3. World Vision takes a systems approach to child protection throughout its programming and applauds DFID’s efforts to embed this within the department. However, much more needs to be done by the UK to fund systems strengthening programming wherever UKAid is targeted, and to encourage governments to strengthen their formal child protection system.
  4. Safeguarding is meaningless in the absence of broader protection systems in the community. DFID have developed internal guidance documents on child safeguarding and on integrating a systems approach to child protection across all sectors of work. Both these documents must be embedded in the FCDO and used together in order to pioneer a systems strengthening approach to child protection, and to balance efforts to address sexual exploitation and abuse in the aid sector.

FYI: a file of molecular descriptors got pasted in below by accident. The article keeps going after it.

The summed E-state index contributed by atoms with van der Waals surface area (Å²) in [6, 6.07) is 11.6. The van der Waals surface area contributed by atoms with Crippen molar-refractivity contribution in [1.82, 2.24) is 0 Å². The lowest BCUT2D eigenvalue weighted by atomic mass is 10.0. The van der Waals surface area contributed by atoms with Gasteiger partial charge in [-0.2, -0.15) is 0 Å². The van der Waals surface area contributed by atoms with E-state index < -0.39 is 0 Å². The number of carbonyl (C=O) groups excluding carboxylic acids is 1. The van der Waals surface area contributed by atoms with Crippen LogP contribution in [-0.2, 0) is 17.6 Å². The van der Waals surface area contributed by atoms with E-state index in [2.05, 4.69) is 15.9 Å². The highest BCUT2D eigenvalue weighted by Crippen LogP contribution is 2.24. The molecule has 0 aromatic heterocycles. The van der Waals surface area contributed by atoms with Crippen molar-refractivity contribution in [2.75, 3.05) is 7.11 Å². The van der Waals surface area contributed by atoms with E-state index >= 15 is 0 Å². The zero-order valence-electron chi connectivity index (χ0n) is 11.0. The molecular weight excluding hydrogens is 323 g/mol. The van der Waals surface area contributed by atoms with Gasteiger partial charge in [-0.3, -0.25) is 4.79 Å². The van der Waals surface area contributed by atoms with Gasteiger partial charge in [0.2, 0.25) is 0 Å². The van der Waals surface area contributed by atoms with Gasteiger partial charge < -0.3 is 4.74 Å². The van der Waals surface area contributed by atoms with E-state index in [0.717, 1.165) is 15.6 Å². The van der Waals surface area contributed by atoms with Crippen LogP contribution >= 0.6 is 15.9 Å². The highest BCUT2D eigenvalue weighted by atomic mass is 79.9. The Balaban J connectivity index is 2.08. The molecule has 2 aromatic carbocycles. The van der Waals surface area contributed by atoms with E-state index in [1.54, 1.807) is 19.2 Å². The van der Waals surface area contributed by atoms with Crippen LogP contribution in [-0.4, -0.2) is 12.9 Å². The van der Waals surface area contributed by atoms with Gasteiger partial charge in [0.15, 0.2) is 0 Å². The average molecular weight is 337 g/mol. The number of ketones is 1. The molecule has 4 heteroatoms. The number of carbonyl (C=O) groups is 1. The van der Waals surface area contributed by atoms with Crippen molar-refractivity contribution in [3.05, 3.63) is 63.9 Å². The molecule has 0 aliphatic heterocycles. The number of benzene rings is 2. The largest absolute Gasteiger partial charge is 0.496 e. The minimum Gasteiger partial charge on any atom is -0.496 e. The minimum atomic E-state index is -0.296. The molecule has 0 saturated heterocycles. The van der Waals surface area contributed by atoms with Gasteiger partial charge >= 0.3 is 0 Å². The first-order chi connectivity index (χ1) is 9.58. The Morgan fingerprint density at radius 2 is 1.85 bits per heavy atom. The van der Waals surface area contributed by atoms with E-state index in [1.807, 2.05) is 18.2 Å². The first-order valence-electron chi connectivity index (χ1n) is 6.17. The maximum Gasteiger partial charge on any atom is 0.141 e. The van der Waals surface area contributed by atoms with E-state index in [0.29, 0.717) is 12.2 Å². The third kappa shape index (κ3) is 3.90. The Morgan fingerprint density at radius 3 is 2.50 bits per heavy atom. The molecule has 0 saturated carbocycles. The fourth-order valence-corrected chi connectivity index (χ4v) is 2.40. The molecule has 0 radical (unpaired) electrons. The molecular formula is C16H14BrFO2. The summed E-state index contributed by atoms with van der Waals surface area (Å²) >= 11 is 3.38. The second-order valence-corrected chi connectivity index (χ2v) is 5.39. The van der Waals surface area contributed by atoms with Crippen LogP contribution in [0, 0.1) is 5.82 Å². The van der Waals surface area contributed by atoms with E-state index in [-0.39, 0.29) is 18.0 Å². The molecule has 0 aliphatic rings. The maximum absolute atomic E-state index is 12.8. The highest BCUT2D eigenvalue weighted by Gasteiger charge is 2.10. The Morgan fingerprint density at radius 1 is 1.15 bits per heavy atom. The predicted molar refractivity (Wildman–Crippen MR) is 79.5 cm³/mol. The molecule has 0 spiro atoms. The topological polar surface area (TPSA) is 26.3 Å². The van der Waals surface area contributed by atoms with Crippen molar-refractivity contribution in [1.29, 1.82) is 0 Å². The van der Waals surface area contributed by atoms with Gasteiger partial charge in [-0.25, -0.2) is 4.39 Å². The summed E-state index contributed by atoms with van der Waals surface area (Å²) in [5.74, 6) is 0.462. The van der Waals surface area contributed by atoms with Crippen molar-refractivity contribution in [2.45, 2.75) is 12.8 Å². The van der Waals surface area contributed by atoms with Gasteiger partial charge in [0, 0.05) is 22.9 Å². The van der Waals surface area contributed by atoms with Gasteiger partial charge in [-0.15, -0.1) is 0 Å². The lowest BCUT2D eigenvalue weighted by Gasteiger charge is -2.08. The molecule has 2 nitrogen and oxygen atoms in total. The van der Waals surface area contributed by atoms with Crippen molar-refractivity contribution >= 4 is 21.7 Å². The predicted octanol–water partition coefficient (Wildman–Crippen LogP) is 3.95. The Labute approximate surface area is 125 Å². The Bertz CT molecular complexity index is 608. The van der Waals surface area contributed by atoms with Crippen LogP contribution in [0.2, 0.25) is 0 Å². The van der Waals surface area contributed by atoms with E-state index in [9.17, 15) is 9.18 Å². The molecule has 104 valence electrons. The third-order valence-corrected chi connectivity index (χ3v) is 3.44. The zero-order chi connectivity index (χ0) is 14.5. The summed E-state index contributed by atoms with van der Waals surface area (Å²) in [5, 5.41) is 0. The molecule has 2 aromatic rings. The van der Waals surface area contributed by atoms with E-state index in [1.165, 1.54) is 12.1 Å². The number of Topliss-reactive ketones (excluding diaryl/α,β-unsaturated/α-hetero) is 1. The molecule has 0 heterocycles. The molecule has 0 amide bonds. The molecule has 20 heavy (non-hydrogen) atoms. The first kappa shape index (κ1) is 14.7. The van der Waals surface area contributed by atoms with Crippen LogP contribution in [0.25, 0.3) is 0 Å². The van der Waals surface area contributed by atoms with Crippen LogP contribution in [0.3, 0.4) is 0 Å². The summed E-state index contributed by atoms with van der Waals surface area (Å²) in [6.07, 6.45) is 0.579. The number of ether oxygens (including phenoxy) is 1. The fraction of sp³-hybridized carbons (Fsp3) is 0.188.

Safeguarding Good Practice:
DFID-funded IGATE-T Girls’ Education Programme

  1. As a child-focussed agency which works with vulnerable children, safeguarding is of the utmost importance to World Vision’s values. Our DFID-funded IGATE-T Girls Education programme shows key areas of expertise and best practice of safeguarding.
  2. The project has recently been awarded an A++ in its annual review by DFID, partly due to new safeguarding measures. The review highlighted that ‘the project's [safeguarding] compliance level is 80% and is one of the strongest projects in the Southern Africa Cluster.’  As such, World Vision believes it presents valuable lessons that DFID should replicate in other projects.
  3. World Vision UK signed the initial IGATE DFID grant agreement in 2017 to improve the literacy and overall education of over 70,000 marginalised girls in Zimbabwe as well as their transition into employment. The fund manager is PwC and World Vision implements the project with sub-partners World Vision Zimbabwe, CARE Zimbabwe, CARE International and the Open University.